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ACCOUNT

OF

Mr. LOCK’s Religion, Out of his Own Writings,

and in his Own Words.

Together with some OBSERVATIONS

upon it, and a Twofold Appendix. I. A Specimen of Mr. LOC K's Way

of Answering Authors, out of his ESSAY, I. 1. c. 3. where he takes upon him to Examine some of the

Lord Herbert's Principles. II. A brief Enquiry whether SOCI

NIANISÑ be justly Charged upon Mr. LOCK.

LONDON, Printed; and Sold by 7. Nutt near Stationers

Hall. M DCC.

Mr. Lock's Treatises out of which the following Ac

count is Collected.

1.

2.

H .

IS Thoughts of Education, Edit. An. 1693. 3. His Reasonableness of Christianity, An. 1696. 4.,

His Vindication of it, An. 1695. 5. His Second Vindication of it, An. 1697. 6. His First Letter, An. 1697. 7. His Second Letter, An. 1697. 8. His Third Letter, An. 1699.

E R R A T A.

Age 4. Line 9. for Conquently r. Consequently. p. 42. 1. 12. for Pre

ceeded r. Preceded. p. 45. 1. 33. after limits r. it. p. so. l. 37. for 384. r. 284. p. 57. l. 7. dele of. p. 77. 1. 11. for Certainly r. Certainty. p. 80. l. 33. for Heb. r. Hab. p. 105. 1. 12. for Memorio r. Memoria. p. 5.

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N his Preface to his Reasonableness of Christianity,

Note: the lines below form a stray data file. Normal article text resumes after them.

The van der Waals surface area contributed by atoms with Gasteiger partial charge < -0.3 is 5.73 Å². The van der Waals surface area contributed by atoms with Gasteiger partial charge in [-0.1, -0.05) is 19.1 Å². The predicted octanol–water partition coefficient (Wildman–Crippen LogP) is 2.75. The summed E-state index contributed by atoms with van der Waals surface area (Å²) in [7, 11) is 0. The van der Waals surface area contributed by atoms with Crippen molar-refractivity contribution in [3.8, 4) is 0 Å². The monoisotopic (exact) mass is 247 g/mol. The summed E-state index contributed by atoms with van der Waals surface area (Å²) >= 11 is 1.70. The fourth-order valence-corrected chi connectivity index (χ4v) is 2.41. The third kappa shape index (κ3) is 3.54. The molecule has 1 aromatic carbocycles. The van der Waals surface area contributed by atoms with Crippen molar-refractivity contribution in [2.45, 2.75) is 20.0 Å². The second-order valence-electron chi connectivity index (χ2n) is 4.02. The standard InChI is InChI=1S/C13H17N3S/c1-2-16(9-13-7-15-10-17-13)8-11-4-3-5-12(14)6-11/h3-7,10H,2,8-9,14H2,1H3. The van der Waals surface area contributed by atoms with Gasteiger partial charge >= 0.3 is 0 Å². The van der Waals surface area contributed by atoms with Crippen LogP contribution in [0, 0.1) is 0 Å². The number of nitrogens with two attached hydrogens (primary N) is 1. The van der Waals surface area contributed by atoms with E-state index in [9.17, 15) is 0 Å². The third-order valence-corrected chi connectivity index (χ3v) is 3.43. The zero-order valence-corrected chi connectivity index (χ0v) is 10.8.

Mr. Lock tells us, That the little Satisfaction and
Consistency that is to be found in most of the Sy-

stems of Divinity that he had met with, made him betake himself to the sole reading of the Scripture; and what he receiv'd from thence he deliver'd to his Reader in that Treatise. And as the little Satisfaction and Consistency which he found in some Systems of Divinity, was the Occasion of his Writing and Publishing that Difcourse ; So, the little Satisfaction and Consistency which I found in his System, (viz. his Reasonableness of Christianity foremention'd) was one Occasion of my drawing up the following Account and the Observations upon it.

When Mr. Lock says, The little Satisfaction and Confistency to be found in most of the Systems of Divinity that he had met with; these Words Most of the Systems imply, that he had met with some Systems in which more Satisfa&tion and Consistency may be found; and he would have oblig'd the World, if he had pleas'd to acquaint us what Systems those are.

In giving an Account of his Religion, that neither He might have Cause to complain, nor the Reader to suspect that I have misrepresented him; I judg’d it necessary to do it out of his own Writings, and in his own Words. I thought this would be the most effectual course to satisfe both him and others, that I had no Design to represent him to his Disadvantage.

It was also necessary to set down that which Mr. Lock hath deliver'd agreeably to the Form of found Words, and to the Doctrine which is according to Godliness, as well as that in which he departs from the Truth, and from the Words of wholsome Do&trine; for otherwise the Account would have been imperfett; and withal; if I had omitted that which is good and justifiable, and presented the Reader only with that which is to be disik'd and disapprov'd in his Religion, I should have incurred the Guilt of disobeying the Charge given 1 Tim. 5. 21. to do nothing by Partiality, or inclining to one part more than

A 2

the